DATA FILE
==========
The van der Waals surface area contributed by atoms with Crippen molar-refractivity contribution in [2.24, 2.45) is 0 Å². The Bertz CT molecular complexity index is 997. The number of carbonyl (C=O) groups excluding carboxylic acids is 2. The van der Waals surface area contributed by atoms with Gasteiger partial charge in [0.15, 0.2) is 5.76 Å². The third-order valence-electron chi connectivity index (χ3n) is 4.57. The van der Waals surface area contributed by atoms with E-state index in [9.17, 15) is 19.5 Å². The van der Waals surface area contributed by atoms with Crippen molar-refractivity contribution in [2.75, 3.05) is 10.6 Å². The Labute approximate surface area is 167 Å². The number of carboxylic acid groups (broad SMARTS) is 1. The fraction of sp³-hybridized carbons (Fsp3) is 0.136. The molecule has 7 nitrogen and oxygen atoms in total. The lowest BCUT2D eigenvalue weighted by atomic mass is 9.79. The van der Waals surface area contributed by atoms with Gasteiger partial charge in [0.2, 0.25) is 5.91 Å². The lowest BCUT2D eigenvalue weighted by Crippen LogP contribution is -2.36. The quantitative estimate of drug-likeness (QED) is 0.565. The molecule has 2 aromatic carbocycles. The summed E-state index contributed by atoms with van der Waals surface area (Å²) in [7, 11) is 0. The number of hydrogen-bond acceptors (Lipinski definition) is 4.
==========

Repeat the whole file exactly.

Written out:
The van der Waals surface area contributed by atoms with Crippen molar-refractivity contribution in [2.24, 2.45) is 0 Å². The Bertz CT molecular complexity index is 997. The number of carbonyl (C=O) groups excluding carboxylic acids is 2. The van der Waals surface area contributed by atoms with Gasteiger partial charge in [0.15, 0.2) is 5.76 Å². The third-order valence-electron chi connectivity index (χ3n) is 4.57. The van der Waals surface area contributed by atoms with E-state index in [9.17, 15) is 19.5 Å². The van der Waals surface area contributed by atoms with Crippen molar-refractivity contribution in [2.75, 3.05) is 10.6 Å². The Labute approximate surface area is 167 Å². The number of carboxylic acid groups (broad SMARTS) is 1. The fraction of sp³-hybridized carbons (Fsp3) is 0.136. The molecule has 7 nitrogen and oxygen atoms in total. The lowest BCUT2D eigenvalue weighted by atomic mass is 9.79. The van der Waals surface area contributed by atoms with Gasteiger partial charge in [0.2, 0.25) is 5.91 Å². The lowest BCUT2D eigenvalue weighted by Crippen LogP contribution is -2.36. The quantitative estimate of drug-likeness (QED) is 0.565. The molecule has 2 aromatic carbocycles. The summed E-state index contributed by atoms with van der Waals surface area (Å²) in [7, 11) is 0. The number of hydrogen-bond acceptors (Lipinski definition) is 4.